Former residents of the town of Pripyat and workers of the exclusion zone around the shutdown Chornobyl Nuclear Power Plant (NPP) lit candles on the town's central square in the early hours of April 26 to mark the 32nd anniversary of the Chornobyl tragedy.
"Exactly at 01:24 – just when the Chornobyl NPP exploded [32 years ago] – people lit 32 candles. They symbolize the years that have passed since the tragedy. Immediately afterwards, more than a hundred candles were lit in the windows of buildings around the square, in particular, in a hotel, a culture center and several abandoned apartment buildings," the TV news service TSN said.
The organizers of the event say that in such a way they were able to bring the town "back to life" for a while, as people are unlikely to return there.
Ukrainian President Petro Poroshenko says he is convinced that the Chornobyl zone should become a place for the development of new technologies.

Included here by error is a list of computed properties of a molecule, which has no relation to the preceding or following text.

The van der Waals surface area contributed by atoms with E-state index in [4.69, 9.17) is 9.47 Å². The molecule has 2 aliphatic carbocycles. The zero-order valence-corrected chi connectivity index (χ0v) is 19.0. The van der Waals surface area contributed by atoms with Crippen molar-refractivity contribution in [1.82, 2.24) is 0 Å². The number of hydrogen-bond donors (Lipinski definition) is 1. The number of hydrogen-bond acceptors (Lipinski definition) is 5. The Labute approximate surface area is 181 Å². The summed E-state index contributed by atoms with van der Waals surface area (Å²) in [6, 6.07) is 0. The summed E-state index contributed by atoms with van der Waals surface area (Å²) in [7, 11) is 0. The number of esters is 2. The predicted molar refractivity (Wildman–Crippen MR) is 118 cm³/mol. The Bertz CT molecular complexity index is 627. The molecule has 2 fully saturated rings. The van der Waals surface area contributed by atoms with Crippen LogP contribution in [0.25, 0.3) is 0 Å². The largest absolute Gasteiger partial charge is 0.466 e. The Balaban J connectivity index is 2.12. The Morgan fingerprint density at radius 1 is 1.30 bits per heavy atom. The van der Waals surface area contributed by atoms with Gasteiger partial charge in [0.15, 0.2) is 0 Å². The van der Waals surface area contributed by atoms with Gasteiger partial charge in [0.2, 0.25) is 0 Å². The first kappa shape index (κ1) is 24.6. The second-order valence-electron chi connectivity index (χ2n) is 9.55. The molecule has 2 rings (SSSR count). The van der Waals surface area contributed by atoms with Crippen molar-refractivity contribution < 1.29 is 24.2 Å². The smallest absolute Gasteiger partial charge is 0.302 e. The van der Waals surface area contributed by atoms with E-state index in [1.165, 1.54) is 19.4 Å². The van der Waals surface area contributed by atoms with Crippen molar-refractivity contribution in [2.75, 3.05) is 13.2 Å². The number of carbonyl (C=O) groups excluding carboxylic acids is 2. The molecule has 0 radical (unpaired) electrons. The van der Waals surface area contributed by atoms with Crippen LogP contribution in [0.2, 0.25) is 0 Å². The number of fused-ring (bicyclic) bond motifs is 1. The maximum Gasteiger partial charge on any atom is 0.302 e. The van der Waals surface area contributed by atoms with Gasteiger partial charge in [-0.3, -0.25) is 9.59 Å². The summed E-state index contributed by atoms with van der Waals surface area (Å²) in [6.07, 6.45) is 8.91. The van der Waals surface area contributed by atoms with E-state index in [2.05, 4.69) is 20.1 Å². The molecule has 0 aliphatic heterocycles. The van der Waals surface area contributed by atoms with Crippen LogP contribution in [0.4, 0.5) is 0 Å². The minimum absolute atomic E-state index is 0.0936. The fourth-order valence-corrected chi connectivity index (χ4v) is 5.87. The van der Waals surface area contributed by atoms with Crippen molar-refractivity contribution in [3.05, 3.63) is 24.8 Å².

"Ukraine and the whole world will never forget the terrible event of April 26, 1986," Poroshenko wrote on Facebook on the occasion of the anniversary. "Chornobyl will forever remain an unhealed wound of the country's heart and the hearts of millions of people."
"And today we must not only do our best to prevent such a tragedy in future, we must learn a lesson from those events. The present-day Chornobyl zone should become a place for new, advanced technologies and a territory of change," he added.
As was earlier reported, the level of radiation exposure in the exclusion zone around the Chornobyl NPP had been significantly decreasing.
The meltdown at the Soviet nuclear plant 32 years ago was the worst nuclear disaster in history. An uncontrolled reaction blew the roof off, spewing out a cloud of radioactive material which drifted into other parts of the USSR, including Russia and Belarus, and northern Europe.